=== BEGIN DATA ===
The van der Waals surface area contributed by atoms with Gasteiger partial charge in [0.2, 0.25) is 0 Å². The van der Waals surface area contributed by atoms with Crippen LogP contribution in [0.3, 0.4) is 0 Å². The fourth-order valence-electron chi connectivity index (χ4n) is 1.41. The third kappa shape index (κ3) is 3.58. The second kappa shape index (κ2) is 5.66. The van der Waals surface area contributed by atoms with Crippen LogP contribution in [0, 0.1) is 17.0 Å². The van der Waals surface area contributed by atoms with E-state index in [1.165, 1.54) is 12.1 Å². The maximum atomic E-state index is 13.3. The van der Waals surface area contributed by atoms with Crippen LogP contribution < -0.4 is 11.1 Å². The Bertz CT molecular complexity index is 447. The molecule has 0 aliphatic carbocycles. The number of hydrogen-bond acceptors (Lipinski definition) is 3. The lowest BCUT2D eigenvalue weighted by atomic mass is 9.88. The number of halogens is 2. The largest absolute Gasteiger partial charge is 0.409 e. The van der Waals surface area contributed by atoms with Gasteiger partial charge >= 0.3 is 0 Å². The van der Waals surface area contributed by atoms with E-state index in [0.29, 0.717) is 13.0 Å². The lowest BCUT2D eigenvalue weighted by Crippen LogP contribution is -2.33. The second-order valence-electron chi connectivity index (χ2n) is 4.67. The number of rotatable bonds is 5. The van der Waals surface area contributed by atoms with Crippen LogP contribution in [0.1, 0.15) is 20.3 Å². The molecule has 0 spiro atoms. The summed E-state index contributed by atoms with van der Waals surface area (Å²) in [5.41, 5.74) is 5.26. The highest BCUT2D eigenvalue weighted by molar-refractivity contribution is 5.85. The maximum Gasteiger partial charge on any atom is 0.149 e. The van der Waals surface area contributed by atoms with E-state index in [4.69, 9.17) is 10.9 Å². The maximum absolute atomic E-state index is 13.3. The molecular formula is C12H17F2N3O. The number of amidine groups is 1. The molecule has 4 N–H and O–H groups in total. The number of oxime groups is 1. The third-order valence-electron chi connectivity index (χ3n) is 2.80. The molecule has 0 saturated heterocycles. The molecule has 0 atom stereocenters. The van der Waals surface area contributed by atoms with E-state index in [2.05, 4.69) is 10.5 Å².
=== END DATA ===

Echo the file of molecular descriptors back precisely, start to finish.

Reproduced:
The van der Waals surface area contributed by atoms with Gasteiger partial charge in [0.2, 0.25) is 0 Å². The van der Waals surface area contributed by atoms with Crippen LogP contribution in [0.3, 0.4) is 0 Å². The fourth-order valence-electron chi connectivity index (χ4n) is 1.41. The third kappa shape index (κ3) is 3.58. The second kappa shape index (κ2) is 5.66. The van der Waals surface area contributed by atoms with Crippen LogP contribution in [0, 0.1) is 17.0 Å². The van der Waals surface area contributed by atoms with E-state index in [1.165, 1.54) is 12.1 Å². The maximum atomic E-state index is 13.3. The van der Waals surface area contributed by atoms with Crippen LogP contribution < -0.4 is 11.1 Å². The Bertz CT molecular complexity index is 447. The molecule has 0 aliphatic carbocycles. The number of hydrogen-bond acceptors (Lipinski definition) is 3. The lowest BCUT2D eigenvalue weighted by atomic mass is 9.88. The number of halogens is 2. The largest absolute Gasteiger partial charge is 0.409 e. The van der Waals surface area contributed by atoms with Gasteiger partial charge >= 0.3 is 0 Å². The van der Waals surface area contributed by atoms with E-state index in [0.29, 0.717) is 13.0 Å². The lowest BCUT2D eigenvalue weighted by Crippen LogP contribution is -2.33. The second-order valence-electron chi connectivity index (χ2n) is 4.67. The number of rotatable bonds is 5. The van der Waals surface area contributed by atoms with Crippen LogP contribution in [0.1, 0.15) is 20.3 Å². The molecule has 0 spiro atoms. The summed E-state index contributed by atoms with van der Waals surface area (Å²) in [5.41, 5.74) is 5.26. The highest BCUT2D eigenvalue weighted by molar-refractivity contribution is 5.85. The maximum Gasteiger partial charge on any atom is 0.149 e. The van der Waals surface area contributed by atoms with E-state index in [4.69, 9.17) is 10.9 Å². The maximum absolute atomic E-state index is 13.3. The molecular formula is C12H17F2N3O. The number of amidine groups is 1. The molecule has 4 N–H and O–H groups in total. The number of oxime groups is 1. The third-order valence-electron chi connectivity index (χ3n) is 2.80. The molecule has 0 saturated heterocycles. The molecule has 0 atom stereocenters. The van der Waals surface area contributed by atoms with E-state index in [2.05, 4.69) is 10.5 Å².